In heads-up play for the bracelet, Daniel was left with a stack of 7 blinds against 120. But he managed to win several all-ins in a row and even out the stacks. In the final hand, his opponent Robert Natividad moved away a little.

Preflop they calmly checked, and on the flop they decided to do some action. Natividad with bet, Sepiol with raised, then was 3-bet and he 4-bet in response. Natividad paused and shoved, but received a quick call from top pair. The turn and river didn't change anything.

The $1,500 PLO tournament was won by Dylan Weissman ($294,311).

Players made 1,469 entries. Despite such a number of participants, 3-max turned out to be quite stellar. Dylan was opposed by a veteran of the offline movement, Steve Zolotov, and a well-known gambler who took the path of correction, Chino Rome.

The three-player game lasted more than 5 hours with a constant change of leadership. The first to break down was Steve Zolotov, who was dealt a straight to straight ahead of Weisman. The heads-up lasted only a couple of hands, Chino shoved with two pair, Dylan called with the nut flush draw and backdoors, and became the champion.

Weisman revealed the secret of his success on Twitter.

The Limit Hold'em tournament with a $10,000 buy-in predictably ended with a showdown between the mix game specialists.

John Racener ($308,930) became the champion, beating Chad Eveslage ($205,954) heads-up, and Marco Johnson ($142,245) was eliminated in third.

In 2010, Racener lost heads-up to Jonathan Duhamel in the WSOP Main Event, and in subsequent years he gradually retrained as a specialist in limit games. He won his first bracelet in 2017 in the $10,000 Dealers Choice tournament.

14 players made it to the final day of the tournament, Racener with 5 BBs was the shortest. At the very beginning of the day, he lost another half of his stack and remained at the very bottom of the chip count until the top 7. But at the most important stage of showdown, he always ended up being superior to his opponents, and this is usually a good recipe for winning a tournament.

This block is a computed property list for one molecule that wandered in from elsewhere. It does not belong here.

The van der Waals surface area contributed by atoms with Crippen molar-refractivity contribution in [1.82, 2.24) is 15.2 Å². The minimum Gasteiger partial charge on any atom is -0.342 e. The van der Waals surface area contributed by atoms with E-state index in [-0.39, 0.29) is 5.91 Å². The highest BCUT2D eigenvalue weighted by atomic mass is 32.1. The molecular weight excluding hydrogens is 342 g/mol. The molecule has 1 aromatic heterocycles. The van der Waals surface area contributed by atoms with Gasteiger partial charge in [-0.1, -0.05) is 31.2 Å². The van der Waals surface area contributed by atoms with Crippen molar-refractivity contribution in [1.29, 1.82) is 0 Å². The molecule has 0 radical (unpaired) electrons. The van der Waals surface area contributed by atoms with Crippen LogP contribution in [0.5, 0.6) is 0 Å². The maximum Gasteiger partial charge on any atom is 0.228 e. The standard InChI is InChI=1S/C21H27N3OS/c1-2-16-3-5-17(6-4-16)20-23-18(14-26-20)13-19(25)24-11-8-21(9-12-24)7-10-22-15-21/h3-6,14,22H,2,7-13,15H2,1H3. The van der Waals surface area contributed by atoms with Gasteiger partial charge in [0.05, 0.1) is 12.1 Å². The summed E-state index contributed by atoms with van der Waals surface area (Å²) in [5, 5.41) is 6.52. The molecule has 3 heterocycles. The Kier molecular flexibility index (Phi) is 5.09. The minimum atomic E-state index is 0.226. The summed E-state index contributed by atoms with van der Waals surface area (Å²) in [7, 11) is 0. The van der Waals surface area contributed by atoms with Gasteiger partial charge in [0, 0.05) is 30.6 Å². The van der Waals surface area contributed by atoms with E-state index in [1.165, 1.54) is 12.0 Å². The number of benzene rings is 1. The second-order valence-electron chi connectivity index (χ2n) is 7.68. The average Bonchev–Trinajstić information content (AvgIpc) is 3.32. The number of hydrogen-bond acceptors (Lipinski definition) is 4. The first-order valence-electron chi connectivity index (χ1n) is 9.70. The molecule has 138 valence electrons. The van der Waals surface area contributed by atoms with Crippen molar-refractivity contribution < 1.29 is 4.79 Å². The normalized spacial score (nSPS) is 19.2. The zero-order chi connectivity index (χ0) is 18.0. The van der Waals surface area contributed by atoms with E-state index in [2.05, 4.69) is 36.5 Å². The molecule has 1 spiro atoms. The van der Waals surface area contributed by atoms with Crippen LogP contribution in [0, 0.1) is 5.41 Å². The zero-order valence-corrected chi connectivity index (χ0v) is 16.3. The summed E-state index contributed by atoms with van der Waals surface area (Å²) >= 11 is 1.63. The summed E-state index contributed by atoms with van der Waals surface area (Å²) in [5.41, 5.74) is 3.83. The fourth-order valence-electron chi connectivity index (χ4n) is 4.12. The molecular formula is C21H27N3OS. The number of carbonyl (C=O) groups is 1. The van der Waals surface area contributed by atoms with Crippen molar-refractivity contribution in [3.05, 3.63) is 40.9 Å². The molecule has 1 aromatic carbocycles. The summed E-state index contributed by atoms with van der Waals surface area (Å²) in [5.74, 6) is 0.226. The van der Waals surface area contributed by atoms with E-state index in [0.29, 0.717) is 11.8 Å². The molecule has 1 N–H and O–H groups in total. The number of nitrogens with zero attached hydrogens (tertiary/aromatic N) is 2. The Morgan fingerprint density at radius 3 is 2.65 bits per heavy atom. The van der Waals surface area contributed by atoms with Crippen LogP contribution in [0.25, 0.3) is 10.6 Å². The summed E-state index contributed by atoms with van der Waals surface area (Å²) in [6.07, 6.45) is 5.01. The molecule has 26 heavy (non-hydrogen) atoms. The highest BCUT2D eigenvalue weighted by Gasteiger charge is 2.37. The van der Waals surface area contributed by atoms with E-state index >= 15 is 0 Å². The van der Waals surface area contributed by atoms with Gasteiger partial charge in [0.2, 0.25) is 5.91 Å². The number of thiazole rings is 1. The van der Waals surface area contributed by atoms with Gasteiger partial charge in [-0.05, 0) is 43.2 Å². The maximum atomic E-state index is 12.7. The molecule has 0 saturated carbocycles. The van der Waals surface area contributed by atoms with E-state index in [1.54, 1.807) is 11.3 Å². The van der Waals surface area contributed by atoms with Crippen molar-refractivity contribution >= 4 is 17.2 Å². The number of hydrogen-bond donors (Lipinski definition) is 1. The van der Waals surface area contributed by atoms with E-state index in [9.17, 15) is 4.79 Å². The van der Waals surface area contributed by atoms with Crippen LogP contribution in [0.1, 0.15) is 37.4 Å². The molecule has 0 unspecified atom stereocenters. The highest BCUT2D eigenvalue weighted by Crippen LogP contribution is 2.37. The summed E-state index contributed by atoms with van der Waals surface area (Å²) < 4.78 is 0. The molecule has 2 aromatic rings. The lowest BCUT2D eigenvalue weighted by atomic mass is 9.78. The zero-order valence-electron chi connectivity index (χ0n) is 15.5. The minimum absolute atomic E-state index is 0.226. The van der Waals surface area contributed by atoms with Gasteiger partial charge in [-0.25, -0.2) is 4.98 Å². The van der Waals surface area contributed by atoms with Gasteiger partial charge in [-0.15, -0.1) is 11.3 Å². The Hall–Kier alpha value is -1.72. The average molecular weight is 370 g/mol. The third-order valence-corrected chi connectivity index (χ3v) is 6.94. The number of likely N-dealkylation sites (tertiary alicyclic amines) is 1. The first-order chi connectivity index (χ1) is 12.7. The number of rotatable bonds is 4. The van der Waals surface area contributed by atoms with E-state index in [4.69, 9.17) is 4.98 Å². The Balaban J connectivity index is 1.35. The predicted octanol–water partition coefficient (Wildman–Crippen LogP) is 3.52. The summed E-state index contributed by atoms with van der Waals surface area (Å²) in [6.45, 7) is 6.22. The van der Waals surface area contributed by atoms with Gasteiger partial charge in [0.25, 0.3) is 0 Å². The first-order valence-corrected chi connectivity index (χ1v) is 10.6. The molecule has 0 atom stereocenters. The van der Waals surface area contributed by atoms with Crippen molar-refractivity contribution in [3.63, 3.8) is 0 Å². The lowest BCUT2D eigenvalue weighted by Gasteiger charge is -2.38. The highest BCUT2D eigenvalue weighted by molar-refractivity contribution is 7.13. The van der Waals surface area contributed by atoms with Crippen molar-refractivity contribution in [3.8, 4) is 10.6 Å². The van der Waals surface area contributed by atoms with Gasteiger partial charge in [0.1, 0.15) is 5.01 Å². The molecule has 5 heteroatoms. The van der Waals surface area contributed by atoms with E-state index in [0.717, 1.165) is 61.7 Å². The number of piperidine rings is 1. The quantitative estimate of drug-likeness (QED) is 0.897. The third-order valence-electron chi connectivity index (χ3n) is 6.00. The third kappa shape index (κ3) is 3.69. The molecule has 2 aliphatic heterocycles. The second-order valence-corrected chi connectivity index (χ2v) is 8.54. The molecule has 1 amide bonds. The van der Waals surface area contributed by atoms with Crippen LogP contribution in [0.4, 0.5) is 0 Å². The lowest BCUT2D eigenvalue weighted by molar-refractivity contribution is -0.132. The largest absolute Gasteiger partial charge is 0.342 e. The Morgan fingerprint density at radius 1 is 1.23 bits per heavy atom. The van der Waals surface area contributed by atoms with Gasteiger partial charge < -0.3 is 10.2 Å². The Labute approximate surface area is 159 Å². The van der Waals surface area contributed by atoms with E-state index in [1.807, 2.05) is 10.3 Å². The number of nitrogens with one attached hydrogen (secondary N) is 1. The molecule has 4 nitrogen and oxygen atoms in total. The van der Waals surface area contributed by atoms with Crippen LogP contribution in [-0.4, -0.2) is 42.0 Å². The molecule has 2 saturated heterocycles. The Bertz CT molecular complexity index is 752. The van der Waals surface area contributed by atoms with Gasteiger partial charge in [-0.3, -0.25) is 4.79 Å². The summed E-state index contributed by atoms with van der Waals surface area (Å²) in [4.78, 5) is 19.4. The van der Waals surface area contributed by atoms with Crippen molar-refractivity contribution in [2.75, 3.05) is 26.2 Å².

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The 6-max tournament with a $25,000 buy-in attracted 277 entries.

Artur Martirosyan, who started the second day with the third stack, was eliminated already at the first level.

In a 4-bet pot on the board Artur put three barrels in with , chip leader Brandon Wilson called all bets with . Artur explained his game in detail in a telegram, hot on the heels:

– On the turn I decided to bluff for my stack. I thought that he had too many TT, 99, JJ and QQ that I could knock out. I thought that he would always call the turn and always fold the river. He bet a third on the turn and pushed the river. I hit T9 suit, just a straight. Well, of course, no luck. A third of the field is in the game, I didn’t expect that the guy was ready to cut with big stacks and bring suits under 4-bet T9. According to ICM, I think most likely they won't start. Or a very close solution. For some reason I put it on stronger hands, which in general I was going to knock out and was sure that I would knock them out. Of course it hurts, but what can you do? This is the reality of poker. You must be ready to play for your stack in any situation.

Wilson eventually reached the final table and finished in 5th place. The winner was Brek Schutten ($1,405,641).

In 2022, Schutten played heads-up for a bracelet in a $50,000 tournament but lost to the controversial Jake Schindler.

“I constantly remembered that match,” he admitted to reporters after the victory. – There were a lot of regrets, I wanted to replay some hands. You never know if you'll ever make the final table of a high roller tournament again, let alone heads-up or win. I cared more about winning a bracelet than page jumps and ICM. Perhaps at some moments, this played into my hands. I would put Lego pieces in the center if I felt my hand was better.

Until recently, Schutten's main activity was working as an intensive care unit nurse.

– Now I’m more focused on poker, but from time to time I go on shifts at the hospital.

The 2-7 triple draw tournament was won by Aaron Cummings ($146,516).

4th place in the tournament was taken by one of the most qualified and experienced dealers in the World Series, Heather Alcorn. In 2019, she was recognized as Dealer of the Year.

The $300 buy-in Gladiators of Poker tournament features the cheapest bracelet available.

Over the 4 starting days, participants made 20,647 entries, the champion will receive $400,000. 754 people returned last night to continue the fight on the second day. GipsyTeam forum member Kachalovskyi had the top 100 stack. He has only been in America for a couple of weeks, but he has already managed to share the bad beat jackpot in one of his first cash games.

Today we reached the top 14, there are no famous players left. Kachalovskyi finished his performance during the day, but his exact rank is unknown. The organizers are keeping the lists of eliminated players secret for now.